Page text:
Fluctuations with the Euro and Sterling made our planning more tricky and this will still be an issue.  At the last minute in 2008 it became clear that thanks to the collapse of the banks and recession we had to save a few more thousand to cover our living costs as we were getting considerably less for our hard-earned pounds. We were lucky that a chunk of well-paid contract work turned up at just the right time.

We didn’t rent our property while we were away as we wanted to have it there should we need to return home in an emergency but this could be a good option for some people. The downside of our approach was that we also needed the money to keep the flat ticking over.  We stopped any unnecessary bills such as broadband and telephone but continued insurance and minimum payments for utilities; at the time this was an additional £4,300.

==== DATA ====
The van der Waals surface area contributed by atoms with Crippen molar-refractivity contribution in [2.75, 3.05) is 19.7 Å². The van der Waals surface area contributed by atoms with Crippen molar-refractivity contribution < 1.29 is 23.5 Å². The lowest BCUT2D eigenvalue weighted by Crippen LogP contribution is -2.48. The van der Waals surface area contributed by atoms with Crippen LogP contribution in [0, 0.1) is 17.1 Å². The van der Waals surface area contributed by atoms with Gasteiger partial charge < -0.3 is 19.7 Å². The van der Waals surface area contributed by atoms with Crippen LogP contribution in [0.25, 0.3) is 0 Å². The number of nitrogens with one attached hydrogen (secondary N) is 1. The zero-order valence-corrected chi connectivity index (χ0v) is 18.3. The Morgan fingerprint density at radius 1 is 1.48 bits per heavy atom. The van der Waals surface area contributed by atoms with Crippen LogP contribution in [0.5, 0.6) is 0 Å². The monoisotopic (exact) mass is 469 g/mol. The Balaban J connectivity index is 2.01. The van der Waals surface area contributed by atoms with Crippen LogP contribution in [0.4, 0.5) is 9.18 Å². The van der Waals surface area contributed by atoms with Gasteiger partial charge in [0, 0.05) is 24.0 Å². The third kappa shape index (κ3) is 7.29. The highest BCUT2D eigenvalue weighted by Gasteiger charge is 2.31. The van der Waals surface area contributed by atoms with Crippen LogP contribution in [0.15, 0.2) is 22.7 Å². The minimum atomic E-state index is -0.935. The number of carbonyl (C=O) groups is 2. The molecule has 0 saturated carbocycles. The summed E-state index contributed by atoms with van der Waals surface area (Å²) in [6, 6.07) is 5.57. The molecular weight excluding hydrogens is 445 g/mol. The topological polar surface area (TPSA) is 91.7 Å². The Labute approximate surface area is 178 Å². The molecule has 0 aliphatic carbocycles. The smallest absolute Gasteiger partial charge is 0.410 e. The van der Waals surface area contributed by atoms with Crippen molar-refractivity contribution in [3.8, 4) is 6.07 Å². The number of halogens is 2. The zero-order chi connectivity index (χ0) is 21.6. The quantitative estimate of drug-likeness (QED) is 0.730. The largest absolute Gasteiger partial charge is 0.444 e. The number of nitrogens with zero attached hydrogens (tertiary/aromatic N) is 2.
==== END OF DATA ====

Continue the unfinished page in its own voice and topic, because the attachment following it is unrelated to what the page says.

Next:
A problem we found was that no one was able to offer affordable contents insurance for our empty flat, even though the site we live on is secure.  Instead our son came to stay every couple of months to check the flat, clear the mail and ensure we were complying with the insurance. We were lucky that he was available to do this.

3. Giving up the Nine to Five?

Unless you are made redundant and have a large redundancy pot to spend on your trip you will need to decide what to do about work. We both resigned, leaving our jobs before we set off travelling.  Another friend managed to secure a sabbatical and his job was kept open and this is a fantastic option if you can get it and it is worth asking but it will depend on your employer.

We believed [rightly it turned out] that we were both highly-skilled individuals and that at least one of us would find work that paid enough and was within commuting distance of our home in Salford in six months or less. The risk that we were wrong about this did increase thanks to that recession. You will know your local job market and how easy or difficult this will be but I would guess if you are based in a smaller town this could be hard, unless you have much needed skills or are willing to commute further.